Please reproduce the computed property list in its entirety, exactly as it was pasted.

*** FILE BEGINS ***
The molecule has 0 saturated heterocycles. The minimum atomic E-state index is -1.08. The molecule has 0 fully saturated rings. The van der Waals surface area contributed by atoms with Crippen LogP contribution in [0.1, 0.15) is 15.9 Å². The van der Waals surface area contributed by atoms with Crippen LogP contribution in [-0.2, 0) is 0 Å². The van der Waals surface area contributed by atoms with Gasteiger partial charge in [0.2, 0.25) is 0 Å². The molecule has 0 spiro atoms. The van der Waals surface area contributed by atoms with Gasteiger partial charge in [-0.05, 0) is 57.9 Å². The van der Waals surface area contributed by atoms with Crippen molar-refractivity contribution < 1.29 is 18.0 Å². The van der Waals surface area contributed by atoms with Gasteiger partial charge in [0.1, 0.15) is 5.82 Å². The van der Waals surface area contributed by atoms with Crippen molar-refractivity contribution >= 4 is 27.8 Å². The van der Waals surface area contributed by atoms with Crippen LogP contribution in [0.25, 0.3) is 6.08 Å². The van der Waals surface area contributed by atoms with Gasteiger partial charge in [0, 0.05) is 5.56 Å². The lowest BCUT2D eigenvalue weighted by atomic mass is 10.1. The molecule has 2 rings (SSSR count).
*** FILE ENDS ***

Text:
The molecule has 0 saturated heterocycles. The minimum atomic E-state index is -1.08. The molecule has 0 fully saturated rings. The van der Waals surface area contributed by atoms with Crippen LogP contribution in [0.1, 0.15) is 15.9 Å². The van der Waals surface area contributed by atoms with Crippen LogP contribution in [-0.2, 0) is 0 Å². The van der Waals surface area contributed by atoms with Gasteiger partial charge in [0.2, 0.25) is 0 Å². The molecule has 0 spiro atoms. The van der Waals surface area contributed by atoms with Gasteiger partial charge in [-0.05, 0) is 57.9 Å². The van der Waals surface area contributed by atoms with Crippen molar-refractivity contribution < 1.29 is 18.0 Å². The van der Waals surface area contributed by atoms with Gasteiger partial charge in [0.1, 0.15) is 5.82 Å². The van der Waals surface area contributed by atoms with Crippen molar-refractivity contribution >= 4 is 27.8 Å². The van der Waals surface area contributed by atoms with Crippen LogP contribution in [0.25, 0.3) is 6.08 Å². The van der Waals surface area contributed by atoms with Gasteiger partial charge in [0, 0.05) is 5.56 Å². The lowest BCUT2D eigenvalue weighted by atomic mass is 10.1. The molecule has 2 rings (SSSR count).